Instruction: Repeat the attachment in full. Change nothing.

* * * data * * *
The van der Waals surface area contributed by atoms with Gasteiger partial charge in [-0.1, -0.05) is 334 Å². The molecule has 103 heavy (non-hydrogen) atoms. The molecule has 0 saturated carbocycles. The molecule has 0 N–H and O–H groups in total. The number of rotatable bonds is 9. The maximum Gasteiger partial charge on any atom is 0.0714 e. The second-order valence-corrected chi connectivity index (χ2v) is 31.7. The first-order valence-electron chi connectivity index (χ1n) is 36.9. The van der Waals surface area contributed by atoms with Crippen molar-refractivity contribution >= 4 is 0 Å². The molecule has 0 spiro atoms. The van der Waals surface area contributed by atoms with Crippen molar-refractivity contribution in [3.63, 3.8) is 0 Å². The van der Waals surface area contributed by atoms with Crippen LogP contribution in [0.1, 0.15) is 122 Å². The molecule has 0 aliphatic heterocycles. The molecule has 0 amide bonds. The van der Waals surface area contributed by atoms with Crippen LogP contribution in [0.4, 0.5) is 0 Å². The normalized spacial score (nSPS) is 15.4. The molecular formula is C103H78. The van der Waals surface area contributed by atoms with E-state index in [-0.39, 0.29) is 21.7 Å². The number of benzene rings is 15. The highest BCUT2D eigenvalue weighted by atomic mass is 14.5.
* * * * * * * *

The van der Waals surface area contributed by atoms with Gasteiger partial charge in [-0.1, -0.05) is 334 Å². The molecule has 103 heavy (non-hydrogen) atoms. The molecule has 0 saturated carbocycles. The molecule has 0 N–H and O–H groups in total. The number of rotatable bonds is 9. The maximum Gasteiger partial charge on any atom is 0.0714 e. The second-order valence-corrected chi connectivity index (χ2v) is 31.7. The first-order valence-electron chi connectivity index (χ1n) is 36.9. The van der Waals surface area contributed by atoms with Crippen molar-refractivity contribution >= 4 is 0 Å². The molecule has 0 spiro atoms. The van der Waals surface area contributed by atoms with Crippen molar-refractivity contribution in [3.63, 3.8) is 0 Å². The van der Waals surface area contributed by atoms with Crippen LogP contribution in [0.1, 0.15) is 122 Å². The molecule has 0 aliphatic heterocycles. The molecule has 0 amide bonds. The van der Waals surface area contributed by atoms with Crippen LogP contribution in [0.4, 0.5) is 0 Å². The normalized spacial score (nSPS) is 15.4. The molecular formula is C103H78. The van der Waals surface area contributed by atoms with E-state index in [-0.39, 0.29) is 21.7 Å². The number of benzene rings is 15. The highest BCUT2D eigenvalue weighted by atomic mass is 14.5.